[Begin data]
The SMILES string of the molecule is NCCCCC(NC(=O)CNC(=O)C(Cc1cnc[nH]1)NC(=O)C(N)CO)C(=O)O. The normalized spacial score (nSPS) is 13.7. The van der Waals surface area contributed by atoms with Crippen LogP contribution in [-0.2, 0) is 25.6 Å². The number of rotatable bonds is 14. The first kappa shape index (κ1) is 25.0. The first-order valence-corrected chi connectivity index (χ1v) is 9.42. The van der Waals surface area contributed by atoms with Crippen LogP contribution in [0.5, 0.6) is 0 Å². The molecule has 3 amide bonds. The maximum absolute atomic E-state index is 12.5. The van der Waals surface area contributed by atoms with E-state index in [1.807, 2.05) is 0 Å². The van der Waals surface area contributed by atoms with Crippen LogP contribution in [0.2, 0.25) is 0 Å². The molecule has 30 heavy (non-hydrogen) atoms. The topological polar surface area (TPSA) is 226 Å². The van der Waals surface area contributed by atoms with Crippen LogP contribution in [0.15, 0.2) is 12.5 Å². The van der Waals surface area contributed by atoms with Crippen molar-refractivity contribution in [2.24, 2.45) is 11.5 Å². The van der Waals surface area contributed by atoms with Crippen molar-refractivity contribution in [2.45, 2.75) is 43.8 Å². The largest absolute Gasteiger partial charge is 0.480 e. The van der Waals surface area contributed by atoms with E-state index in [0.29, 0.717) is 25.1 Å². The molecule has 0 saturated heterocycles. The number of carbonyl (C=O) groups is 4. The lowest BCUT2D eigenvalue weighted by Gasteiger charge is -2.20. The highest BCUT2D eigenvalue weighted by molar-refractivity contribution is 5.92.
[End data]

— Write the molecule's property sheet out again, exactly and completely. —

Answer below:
The SMILES string of the molecule is NCCCCC(NC(=O)CNC(=O)C(Cc1cnc[nH]1)NC(=O)C(N)CO)C(=O)O. The normalized spacial score (nSPS) is 13.7. The van der Waals surface area contributed by atoms with Crippen LogP contribution in [-0.2, 0) is 25.6 Å². The number of rotatable bonds is 14. The first kappa shape index (κ1) is 25.0. The first-order valence-corrected chi connectivity index (χ1v) is 9.42. The van der Waals surface area contributed by atoms with Crippen LogP contribution in [0.5, 0.6) is 0 Å². The molecule has 3 amide bonds. The maximum absolute atomic E-state index is 12.5. The van der Waals surface area contributed by atoms with E-state index in [1.807, 2.05) is 0 Å². The van der Waals surface area contributed by atoms with Crippen LogP contribution in [0.2, 0.25) is 0 Å². The molecule has 30 heavy (non-hydrogen) atoms. The topological polar surface area (TPSA) is 226 Å². The van der Waals surface area contributed by atoms with Crippen LogP contribution in [0.15, 0.2) is 12.5 Å². The van der Waals surface area contributed by atoms with Crippen molar-refractivity contribution in [2.24, 2.45) is 11.5 Å². The van der Waals surface area contributed by atoms with Crippen molar-refractivity contribution in [2.45, 2.75) is 43.8 Å². The largest absolute Gasteiger partial charge is 0.480 e. The van der Waals surface area contributed by atoms with E-state index in [0.29, 0.717) is 25.1 Å². The molecule has 0 saturated heterocycles. The number of carbonyl (C=O) groups is 4. The lowest BCUT2D eigenvalue weighted by Gasteiger charge is -2.20. The highest BCUT2D eigenvalue weighted by molar-refractivity contribution is 5.92.